There is not a whole lot of configuration you have to do to get started aside from adding profile keys, since AWS-Vault reuses the AWS settings from ~/.aws/config. However, there are a few environment variables you can tweak. In particular, you can set the AWS_VAULT_BACKEND environment variable (or –backend command line flag) to control how the credential secrets are stored, for example `Keychain`.
Next, you should create at least one profile by calling `aws-vault add `:
You’ll need to provide the access key id, as well as the secret key – and these will be encrypted and stored securely in your Keychain. Now anytime you want to use this account, you’ll create an authenticated session with `aws-vault exec `, and you can run any command with those credentials. For example:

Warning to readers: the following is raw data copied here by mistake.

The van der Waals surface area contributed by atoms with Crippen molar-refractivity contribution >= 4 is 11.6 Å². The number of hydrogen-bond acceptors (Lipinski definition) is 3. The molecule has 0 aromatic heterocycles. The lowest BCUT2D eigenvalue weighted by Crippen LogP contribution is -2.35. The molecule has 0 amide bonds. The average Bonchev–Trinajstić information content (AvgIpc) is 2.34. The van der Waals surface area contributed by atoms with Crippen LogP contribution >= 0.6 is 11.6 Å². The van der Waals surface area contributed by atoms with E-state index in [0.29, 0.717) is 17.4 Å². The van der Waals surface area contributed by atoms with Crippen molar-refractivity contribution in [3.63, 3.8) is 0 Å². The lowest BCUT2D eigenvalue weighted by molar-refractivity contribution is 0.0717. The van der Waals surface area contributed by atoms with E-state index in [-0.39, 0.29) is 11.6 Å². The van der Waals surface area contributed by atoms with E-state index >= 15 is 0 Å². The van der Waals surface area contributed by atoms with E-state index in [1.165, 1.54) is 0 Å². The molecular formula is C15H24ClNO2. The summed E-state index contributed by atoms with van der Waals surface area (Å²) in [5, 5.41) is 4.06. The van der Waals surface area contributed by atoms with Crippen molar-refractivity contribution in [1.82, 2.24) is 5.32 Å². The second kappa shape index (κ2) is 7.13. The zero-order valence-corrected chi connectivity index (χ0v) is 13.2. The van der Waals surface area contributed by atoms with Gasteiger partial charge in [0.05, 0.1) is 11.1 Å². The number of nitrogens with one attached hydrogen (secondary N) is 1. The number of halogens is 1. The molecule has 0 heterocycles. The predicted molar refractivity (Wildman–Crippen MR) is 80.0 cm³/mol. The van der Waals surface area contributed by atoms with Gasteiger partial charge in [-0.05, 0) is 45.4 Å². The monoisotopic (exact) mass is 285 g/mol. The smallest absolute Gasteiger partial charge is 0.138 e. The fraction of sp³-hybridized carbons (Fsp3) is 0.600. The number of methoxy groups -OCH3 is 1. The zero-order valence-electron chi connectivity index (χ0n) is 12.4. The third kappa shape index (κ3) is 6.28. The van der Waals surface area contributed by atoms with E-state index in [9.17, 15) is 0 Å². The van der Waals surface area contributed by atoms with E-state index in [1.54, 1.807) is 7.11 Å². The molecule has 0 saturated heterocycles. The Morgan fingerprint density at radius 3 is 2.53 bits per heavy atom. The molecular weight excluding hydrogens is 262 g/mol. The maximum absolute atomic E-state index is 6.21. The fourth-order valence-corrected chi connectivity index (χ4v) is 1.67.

Of course you’d need to provide your Keychain password so it can decrypt the account secrets. You can also have multiple profiles with different settings and privileges, including the duration of the session lifetime. And by the way, you can share settings between profiles with the include_profile setting, to “inherit” settings from another profile. You can view a list of all configured profiles and active sessions with `aws-vault list`.